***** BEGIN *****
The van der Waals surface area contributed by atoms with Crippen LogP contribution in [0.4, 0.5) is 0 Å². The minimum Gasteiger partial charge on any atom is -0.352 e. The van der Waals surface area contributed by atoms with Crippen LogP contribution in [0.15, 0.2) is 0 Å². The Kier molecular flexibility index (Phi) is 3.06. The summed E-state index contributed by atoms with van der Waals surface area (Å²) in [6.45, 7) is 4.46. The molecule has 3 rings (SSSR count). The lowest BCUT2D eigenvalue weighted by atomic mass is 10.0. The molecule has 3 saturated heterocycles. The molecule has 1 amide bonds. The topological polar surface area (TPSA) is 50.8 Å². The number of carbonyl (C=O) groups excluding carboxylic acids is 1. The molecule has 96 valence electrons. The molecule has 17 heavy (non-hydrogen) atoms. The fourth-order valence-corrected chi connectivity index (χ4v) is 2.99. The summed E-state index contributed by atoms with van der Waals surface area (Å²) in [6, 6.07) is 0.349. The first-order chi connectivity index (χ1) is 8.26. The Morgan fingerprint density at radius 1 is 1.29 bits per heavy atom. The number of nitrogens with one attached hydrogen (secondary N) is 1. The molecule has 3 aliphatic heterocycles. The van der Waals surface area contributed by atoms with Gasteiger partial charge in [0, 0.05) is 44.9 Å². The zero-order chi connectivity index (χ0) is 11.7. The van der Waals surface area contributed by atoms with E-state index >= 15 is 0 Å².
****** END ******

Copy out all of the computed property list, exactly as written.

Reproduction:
The van der Waals surface area contributed by atoms with Crippen LogP contribution in [0.4, 0.5) is 0 Å². The minimum Gasteiger partial charge on any atom is -0.352 e. The van der Waals surface area contributed by atoms with Crippen LogP contribution in [0.15, 0.2) is 0 Å². The Kier molecular flexibility index (Phi) is 3.06. The summed E-state index contributed by atoms with van der Waals surface area (Å²) in [6.45, 7) is 4.46. The molecule has 3 rings (SSSR count). The lowest BCUT2D eigenvalue weighted by atomic mass is 10.0. The molecule has 3 saturated heterocycles. The molecule has 1 amide bonds. The topological polar surface area (TPSA) is 50.8 Å². The number of carbonyl (C=O) groups excluding carboxylic acids is 1. The molecule has 96 valence electrons. The molecule has 17 heavy (non-hydrogen) atoms. The fourth-order valence-corrected chi connectivity index (χ4v) is 2.99. The summed E-state index contributed by atoms with van der Waals surface area (Å²) in [6, 6.07) is 0.349. The first-order chi connectivity index (χ1) is 8.26. The Morgan fingerprint density at radius 1 is 1.29 bits per heavy atom. The number of nitrogens with one attached hydrogen (secondary N) is 1. The molecule has 3 aliphatic heterocycles. The van der Waals surface area contributed by atoms with Gasteiger partial charge in [0, 0.05) is 44.9 Å². The zero-order chi connectivity index (χ0) is 11.7. The van der Waals surface area contributed by atoms with E-state index >= 15 is 0 Å².